Money secrets of the ultra-wealthy are teased all over social media. Instagram, Facebook, TikTok, you name it, and someone is promising to share how the wealthiest people make their money. One of the commonly mentioned “secrets” is indexed universal life insurance.
After seeing a few of these posts, you may find yourself wondering what indexed universal life insurance is and if it’s worth it or not.
We sat down with financial advisor and TikTok content creator Tyler Gardner for the truth about this supposed wealth-building secret. Join us to learn more about indexed universal life insurance and find out who exactly might benefit from this product.
What is indexed universal life insurance?
Indexed universal life (IUL) insurance is a type of permanent life insurance. That means that there are two parts to it: a death benefit and a cash value. The cash value is tied to a market index, and the gains are tax-free.
It is important to remember, though, that the cash value grows, but there are also fees deducted from it. Additionally, the growth happens because you are continually paying premiums into the policy. These premiums go toward the death benefit and the cash value.
A short history lesson in insurance
Tyler says that understanding why IUL was created is helpful to assess whether or not it is a worthwhile investment.
He says that it was created to take advantage of market growth. As consumers got more familiar with the idea of market indexes, the industry realized that they could use this to sell a product.
IULs are often marketed as a product that takes advantage of market growth (which many of us know and love!) with no downside. In fact, many IUL policies are sold as having a “zero percent floor”.
Tyler is quick to point out that the floor isn’t truly 0%. If the market index, like the S&P 500, has a negative return for the year, your 0% sinks even lower when yearly premiums and commission fees are factored in.
How does IUL change over the course of someone’s life?
As is almost always the case with any type of life insurance, the cost of life insurance increases as you get older.
Tyler points out that “the majority of permanent life insurance policies get increasingly expensive.” In fact, he says that after you turn 50, it is not unreasonable to see your policy go up 8% to 10% each year.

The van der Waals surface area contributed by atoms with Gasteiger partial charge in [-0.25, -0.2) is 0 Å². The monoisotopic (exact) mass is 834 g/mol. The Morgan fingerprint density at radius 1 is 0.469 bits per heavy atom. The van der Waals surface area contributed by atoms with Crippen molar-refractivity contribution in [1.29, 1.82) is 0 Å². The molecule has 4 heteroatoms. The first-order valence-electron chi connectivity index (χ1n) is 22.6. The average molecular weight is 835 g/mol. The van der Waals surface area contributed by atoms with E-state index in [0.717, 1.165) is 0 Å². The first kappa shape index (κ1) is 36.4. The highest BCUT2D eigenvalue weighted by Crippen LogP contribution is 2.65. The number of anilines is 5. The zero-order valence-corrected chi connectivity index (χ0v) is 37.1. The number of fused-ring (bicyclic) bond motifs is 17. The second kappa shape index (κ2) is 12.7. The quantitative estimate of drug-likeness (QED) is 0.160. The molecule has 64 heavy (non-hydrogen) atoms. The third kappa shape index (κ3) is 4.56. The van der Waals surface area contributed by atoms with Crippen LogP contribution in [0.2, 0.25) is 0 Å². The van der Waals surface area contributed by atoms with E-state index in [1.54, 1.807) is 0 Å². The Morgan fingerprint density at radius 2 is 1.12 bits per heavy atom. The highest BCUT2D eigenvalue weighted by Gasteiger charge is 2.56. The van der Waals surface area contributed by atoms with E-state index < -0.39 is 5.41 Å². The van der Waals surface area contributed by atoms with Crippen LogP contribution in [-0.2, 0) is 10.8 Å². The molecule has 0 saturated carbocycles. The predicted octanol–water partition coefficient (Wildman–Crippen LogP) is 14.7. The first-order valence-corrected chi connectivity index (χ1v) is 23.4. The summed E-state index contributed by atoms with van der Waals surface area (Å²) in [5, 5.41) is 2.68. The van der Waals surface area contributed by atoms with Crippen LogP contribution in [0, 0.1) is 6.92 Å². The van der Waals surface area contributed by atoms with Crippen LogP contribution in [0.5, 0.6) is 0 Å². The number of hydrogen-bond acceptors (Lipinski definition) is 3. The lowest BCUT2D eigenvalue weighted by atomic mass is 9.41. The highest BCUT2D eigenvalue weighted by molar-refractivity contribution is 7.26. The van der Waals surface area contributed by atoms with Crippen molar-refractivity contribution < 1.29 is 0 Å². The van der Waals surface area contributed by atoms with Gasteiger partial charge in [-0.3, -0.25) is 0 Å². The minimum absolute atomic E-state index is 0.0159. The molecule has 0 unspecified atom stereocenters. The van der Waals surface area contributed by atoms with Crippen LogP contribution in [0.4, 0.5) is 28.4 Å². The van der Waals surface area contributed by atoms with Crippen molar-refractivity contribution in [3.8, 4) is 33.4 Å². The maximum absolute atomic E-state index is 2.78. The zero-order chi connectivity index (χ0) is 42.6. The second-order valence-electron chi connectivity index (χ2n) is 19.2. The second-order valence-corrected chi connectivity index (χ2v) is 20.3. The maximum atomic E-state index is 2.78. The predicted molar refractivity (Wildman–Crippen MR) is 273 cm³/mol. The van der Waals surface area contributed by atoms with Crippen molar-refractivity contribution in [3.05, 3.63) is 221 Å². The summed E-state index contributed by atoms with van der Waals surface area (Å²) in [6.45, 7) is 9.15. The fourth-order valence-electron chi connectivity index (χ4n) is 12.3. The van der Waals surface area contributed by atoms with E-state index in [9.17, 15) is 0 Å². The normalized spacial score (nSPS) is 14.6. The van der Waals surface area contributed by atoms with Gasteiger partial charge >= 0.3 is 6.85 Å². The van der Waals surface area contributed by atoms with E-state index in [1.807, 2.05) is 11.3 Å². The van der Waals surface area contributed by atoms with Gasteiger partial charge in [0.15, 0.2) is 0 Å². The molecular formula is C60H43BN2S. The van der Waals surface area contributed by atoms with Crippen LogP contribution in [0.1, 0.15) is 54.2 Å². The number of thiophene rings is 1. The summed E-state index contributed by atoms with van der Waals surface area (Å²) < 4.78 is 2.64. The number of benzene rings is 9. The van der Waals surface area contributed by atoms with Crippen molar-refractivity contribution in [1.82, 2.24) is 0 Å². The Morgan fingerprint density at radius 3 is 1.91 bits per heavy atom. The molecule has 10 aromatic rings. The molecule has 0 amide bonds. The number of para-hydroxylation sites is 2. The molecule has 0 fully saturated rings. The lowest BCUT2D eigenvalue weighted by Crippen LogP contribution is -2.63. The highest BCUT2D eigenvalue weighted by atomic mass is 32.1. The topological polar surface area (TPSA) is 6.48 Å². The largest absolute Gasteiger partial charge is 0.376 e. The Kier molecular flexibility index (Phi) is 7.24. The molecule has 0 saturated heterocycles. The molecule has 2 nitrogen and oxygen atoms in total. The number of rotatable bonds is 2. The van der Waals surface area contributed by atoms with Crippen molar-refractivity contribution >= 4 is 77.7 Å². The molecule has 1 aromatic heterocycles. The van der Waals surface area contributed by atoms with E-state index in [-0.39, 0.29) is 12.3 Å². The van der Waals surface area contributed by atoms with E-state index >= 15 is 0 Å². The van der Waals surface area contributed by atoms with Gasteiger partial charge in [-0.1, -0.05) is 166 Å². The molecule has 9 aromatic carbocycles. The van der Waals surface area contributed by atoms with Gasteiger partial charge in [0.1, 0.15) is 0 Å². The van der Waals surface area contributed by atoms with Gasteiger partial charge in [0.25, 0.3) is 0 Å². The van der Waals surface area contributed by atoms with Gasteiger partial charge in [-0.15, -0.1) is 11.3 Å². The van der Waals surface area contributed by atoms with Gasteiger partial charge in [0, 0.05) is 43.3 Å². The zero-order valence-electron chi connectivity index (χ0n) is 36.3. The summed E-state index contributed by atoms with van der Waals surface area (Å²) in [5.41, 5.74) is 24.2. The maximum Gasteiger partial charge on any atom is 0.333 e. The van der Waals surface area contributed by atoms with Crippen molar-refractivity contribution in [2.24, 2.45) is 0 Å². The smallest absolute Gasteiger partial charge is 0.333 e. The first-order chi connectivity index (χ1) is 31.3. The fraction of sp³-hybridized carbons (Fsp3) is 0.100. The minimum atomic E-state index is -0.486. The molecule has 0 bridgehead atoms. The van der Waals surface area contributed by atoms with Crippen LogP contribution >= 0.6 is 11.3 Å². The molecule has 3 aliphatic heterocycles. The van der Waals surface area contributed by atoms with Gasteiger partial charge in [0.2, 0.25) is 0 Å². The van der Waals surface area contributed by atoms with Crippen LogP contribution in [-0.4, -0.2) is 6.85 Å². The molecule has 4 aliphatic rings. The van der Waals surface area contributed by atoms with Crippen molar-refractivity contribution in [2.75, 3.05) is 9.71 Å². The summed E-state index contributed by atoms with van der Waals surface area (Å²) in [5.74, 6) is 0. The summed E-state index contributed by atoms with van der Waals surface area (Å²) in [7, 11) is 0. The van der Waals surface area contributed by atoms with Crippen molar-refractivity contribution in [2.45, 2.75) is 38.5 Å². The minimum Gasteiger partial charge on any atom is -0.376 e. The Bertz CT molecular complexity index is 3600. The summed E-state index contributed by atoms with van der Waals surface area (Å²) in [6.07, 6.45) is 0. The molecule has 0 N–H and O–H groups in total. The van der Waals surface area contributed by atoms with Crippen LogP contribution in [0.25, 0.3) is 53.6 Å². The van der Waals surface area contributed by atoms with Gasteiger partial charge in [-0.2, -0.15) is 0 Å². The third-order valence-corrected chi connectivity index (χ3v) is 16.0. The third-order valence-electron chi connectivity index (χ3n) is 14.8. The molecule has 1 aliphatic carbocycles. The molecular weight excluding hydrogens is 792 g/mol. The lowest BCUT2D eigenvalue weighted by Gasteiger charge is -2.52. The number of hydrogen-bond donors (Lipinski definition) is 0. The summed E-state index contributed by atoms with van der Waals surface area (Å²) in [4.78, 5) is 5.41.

It’s important to keep the rising premium costs in mind. Though consumers are often told that there is a zero percent floor with this product, you can actually lose money. Tyler says that as your premium increases, if the market doesn’t consistently yield a positive return, you are still losing money.
What fees are associated with indexed universal life insurance?
Increasing premium costs are not the only expenses related to indexed universal life insurance. There are other fees that come with investing in this product. If you are interested in IUL, you need to be clear about the fees.
Tyler says that the industry standard in finance is to pay about 1% for a financial advisor. A good advisor will disclose the fees and then you can decide whether to work with them or not. However, Tyler says that fees are often very hidden when it comes to insurance products.
Commission and administrative fees of IUL
Initially, there is a commission fee. Sometimes, agents collect up to 90% of the initial premiums as a commission charge. There are also administrative fees, which cover the costs that go with implementing and running an insurance company. Administrative fees are common with many insurance and investing products. These administrative fees shouldn’t necessarily deter you from IUL; however, you do want to ask about them!